This special tool utilizes the extra space above the blade to incorporate a jointer. A quick summary: A jointer is a tool, similar to a planer, that is used to turn rough-sawn lumber into usable lumber. Instead of surfacing the top and bottom of a board, like the planer does, it makes the edges square to the surface. A jointer can be very useful as it allows uneven edges to be cut perfectly square, which is extremely valuable in woodworking and carpentry.
The most versatile benchtop planer is the Vever 10” Jointer/planer combo. While the width capacity is slightly less than other comparable planers, the addition of a jointer by far makes up for this shortcoming. Normally buying both a planer and a jointer for your shop would cost you far over $1000, while this jointer/planer combo comes in at a screaming deal of $600. The quality is also up to par with our top planers, with solid metal construction and a steel stand that is included in your purchase. And of course, it has a 1500 watt motor to handle all the demands of a hobbyist woodshop.
This planer is regarded as one of the best benchtop planers on the market and is addressed in many other product reviews. It comes in at a high price tag, but it is still worth your money if you want an outstanding piece of engineering. It is the go-to planer in hobbyist and even professional woodshops, where a portable benchtop planer is needed.
The highest quality benchtop planer is the Dewalt 2-speed thickness planer. You can automatically tell from the picture that this planer is set apart from its competitors. The design is quite different with the sides opened up, making it possible to add features like the depth-stop turret, which makes it easy to quickly set the planer to common depths. It also has a fan-assisted dust-extraction system, which quickly evacuates dust and shavings from the cutting area, maximizing efficiency. The main characteristic of this planer is its ability to operate at 2 different cutting speeds. A switch, which is found on the front-left side of the planer, is able to change the cutting speed from 96 to 179 cpi (cuts per inch). This makes it easier to do rough dimensioning, and then up the speed for the finishing passes.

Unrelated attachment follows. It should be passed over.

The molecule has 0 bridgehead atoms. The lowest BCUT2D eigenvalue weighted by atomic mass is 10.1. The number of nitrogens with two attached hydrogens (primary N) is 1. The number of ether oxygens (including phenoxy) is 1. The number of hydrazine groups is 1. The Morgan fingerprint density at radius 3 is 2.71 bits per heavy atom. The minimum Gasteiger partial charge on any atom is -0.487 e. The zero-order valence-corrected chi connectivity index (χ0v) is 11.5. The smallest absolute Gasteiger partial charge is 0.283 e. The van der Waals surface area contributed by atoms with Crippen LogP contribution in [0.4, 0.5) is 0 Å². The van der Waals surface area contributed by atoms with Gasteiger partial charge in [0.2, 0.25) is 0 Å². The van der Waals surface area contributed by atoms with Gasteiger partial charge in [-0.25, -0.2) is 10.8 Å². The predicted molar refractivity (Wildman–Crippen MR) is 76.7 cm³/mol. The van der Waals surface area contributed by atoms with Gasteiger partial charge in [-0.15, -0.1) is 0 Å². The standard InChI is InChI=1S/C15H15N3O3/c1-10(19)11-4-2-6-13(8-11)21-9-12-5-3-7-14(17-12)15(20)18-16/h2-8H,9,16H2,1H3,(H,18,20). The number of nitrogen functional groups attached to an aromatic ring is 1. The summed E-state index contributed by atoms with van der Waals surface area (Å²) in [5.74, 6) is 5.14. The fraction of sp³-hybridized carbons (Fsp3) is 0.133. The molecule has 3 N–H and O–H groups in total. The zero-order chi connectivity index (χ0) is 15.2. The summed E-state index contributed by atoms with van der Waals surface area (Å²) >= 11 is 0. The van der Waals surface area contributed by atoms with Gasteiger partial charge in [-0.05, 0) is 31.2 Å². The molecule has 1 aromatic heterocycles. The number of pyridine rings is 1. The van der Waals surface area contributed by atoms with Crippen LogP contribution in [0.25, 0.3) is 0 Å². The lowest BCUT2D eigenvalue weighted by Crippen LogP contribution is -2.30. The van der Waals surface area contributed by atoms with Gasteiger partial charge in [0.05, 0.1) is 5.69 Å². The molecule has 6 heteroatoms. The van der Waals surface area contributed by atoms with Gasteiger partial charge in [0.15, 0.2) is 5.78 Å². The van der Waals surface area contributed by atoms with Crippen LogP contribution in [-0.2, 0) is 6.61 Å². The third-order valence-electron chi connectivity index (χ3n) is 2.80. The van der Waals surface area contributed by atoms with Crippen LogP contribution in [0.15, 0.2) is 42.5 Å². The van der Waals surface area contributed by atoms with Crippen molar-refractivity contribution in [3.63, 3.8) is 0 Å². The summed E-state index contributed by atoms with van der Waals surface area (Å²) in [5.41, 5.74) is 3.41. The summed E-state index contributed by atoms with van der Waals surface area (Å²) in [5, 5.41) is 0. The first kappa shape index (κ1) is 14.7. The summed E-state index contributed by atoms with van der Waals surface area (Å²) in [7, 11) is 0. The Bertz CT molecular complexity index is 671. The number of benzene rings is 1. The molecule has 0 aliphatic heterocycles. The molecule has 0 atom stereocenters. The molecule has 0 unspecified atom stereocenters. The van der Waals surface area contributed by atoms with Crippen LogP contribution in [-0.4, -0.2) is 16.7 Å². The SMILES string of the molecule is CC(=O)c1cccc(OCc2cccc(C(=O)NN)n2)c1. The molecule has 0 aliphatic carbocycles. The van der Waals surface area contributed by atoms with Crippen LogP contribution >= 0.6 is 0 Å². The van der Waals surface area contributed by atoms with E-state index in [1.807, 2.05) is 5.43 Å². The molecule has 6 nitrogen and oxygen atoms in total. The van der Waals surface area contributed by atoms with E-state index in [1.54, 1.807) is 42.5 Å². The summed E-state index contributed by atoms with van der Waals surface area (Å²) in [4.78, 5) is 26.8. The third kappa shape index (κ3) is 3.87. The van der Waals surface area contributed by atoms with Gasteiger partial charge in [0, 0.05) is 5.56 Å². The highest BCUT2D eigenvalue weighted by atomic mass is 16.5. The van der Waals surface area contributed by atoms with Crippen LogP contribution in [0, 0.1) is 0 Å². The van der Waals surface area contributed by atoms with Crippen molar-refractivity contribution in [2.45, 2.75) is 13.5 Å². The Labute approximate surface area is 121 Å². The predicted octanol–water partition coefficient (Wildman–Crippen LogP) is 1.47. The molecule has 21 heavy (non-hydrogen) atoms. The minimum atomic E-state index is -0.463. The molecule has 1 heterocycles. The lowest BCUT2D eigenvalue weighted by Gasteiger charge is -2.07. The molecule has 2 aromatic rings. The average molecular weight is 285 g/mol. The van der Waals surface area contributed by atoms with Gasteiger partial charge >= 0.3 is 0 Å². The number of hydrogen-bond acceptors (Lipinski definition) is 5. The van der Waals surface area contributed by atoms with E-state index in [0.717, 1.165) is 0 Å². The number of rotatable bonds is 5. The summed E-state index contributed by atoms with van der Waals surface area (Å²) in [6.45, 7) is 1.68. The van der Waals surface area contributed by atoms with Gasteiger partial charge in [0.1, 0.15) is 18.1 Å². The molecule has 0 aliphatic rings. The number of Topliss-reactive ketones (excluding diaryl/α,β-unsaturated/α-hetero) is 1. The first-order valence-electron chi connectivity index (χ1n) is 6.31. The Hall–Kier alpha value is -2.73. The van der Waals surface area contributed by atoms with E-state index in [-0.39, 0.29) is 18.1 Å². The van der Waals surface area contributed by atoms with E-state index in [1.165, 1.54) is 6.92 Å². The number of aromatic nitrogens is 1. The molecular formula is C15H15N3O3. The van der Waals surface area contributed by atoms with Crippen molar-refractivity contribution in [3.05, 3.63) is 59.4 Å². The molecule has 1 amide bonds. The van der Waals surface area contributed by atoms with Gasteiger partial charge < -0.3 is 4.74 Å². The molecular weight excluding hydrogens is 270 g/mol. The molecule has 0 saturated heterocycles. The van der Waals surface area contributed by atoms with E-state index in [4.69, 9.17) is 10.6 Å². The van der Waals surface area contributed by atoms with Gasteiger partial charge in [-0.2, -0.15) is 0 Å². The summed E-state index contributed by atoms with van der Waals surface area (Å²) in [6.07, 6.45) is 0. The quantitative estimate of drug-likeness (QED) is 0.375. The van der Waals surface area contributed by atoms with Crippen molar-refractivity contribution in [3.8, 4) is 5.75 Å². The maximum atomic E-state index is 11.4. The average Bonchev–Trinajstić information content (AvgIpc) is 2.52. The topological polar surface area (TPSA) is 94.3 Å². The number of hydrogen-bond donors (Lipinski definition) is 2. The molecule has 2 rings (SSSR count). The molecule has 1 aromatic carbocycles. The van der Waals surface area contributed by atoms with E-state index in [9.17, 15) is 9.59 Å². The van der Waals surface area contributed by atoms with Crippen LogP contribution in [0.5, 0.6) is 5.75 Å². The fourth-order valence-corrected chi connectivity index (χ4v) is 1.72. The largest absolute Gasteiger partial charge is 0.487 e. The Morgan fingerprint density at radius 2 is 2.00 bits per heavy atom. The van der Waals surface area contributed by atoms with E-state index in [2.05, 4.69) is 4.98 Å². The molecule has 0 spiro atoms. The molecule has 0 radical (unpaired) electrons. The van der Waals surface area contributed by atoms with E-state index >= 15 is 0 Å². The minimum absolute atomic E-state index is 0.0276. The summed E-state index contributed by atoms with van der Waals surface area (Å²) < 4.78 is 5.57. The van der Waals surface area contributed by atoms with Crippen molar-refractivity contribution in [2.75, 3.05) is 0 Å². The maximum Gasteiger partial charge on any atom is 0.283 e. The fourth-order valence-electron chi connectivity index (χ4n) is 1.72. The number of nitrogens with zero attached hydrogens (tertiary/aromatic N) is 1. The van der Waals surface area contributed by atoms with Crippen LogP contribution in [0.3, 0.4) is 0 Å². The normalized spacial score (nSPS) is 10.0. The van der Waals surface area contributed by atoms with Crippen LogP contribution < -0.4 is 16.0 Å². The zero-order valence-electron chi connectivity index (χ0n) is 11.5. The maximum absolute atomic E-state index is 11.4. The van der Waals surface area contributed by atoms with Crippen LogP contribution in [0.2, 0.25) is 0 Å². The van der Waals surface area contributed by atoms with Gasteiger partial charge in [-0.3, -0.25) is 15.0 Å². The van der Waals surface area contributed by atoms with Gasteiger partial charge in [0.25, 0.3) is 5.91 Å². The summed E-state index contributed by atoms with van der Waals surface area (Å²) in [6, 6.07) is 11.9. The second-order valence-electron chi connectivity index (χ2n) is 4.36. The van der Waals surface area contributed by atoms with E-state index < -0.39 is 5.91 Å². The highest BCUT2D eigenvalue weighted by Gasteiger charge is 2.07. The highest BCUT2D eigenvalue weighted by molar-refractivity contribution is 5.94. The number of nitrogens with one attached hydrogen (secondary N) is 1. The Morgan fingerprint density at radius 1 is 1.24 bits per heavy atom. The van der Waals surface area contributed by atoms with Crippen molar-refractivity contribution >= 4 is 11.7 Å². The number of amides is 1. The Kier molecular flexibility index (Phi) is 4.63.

For the planer with the best value, I took into account the cost, quality, and design. Since this article is written with the hobbyist woodworker in mind, I selected a budget planer that is guaranteed to outperform many of its more expensive counterparts. This also happens to be my personal planer, and I have been using it for nearly 4 years now with no signs of slowing down.
The benchtop planer with the best value is the WEN PL1326 Spiral Cutterhead planer. This is one of those finds that is almost too good to be true, except it is and it’s on Amazon. This planer boasts an impressive 13” of width capacity, rivaling our selection of the Delta planer we talked about. The most impressive feature, and what immediately made me select this for best value, was the spiral cutterhead. These special types of cutterheads are very expensive and usually only found on $2000+ planers. Small blades are arranged in a helical fashion around the cutterhead that results in an incredibly smooth, clean, and powerful cut. These cutterheads also last far longer than straight blades, so it will inevitably earn your money back. All in all, the WEN Spiral Cutterhead planer comes in at a mind-boggling price of $458, and if you want to spend even less for the straight-blade version, it is $313!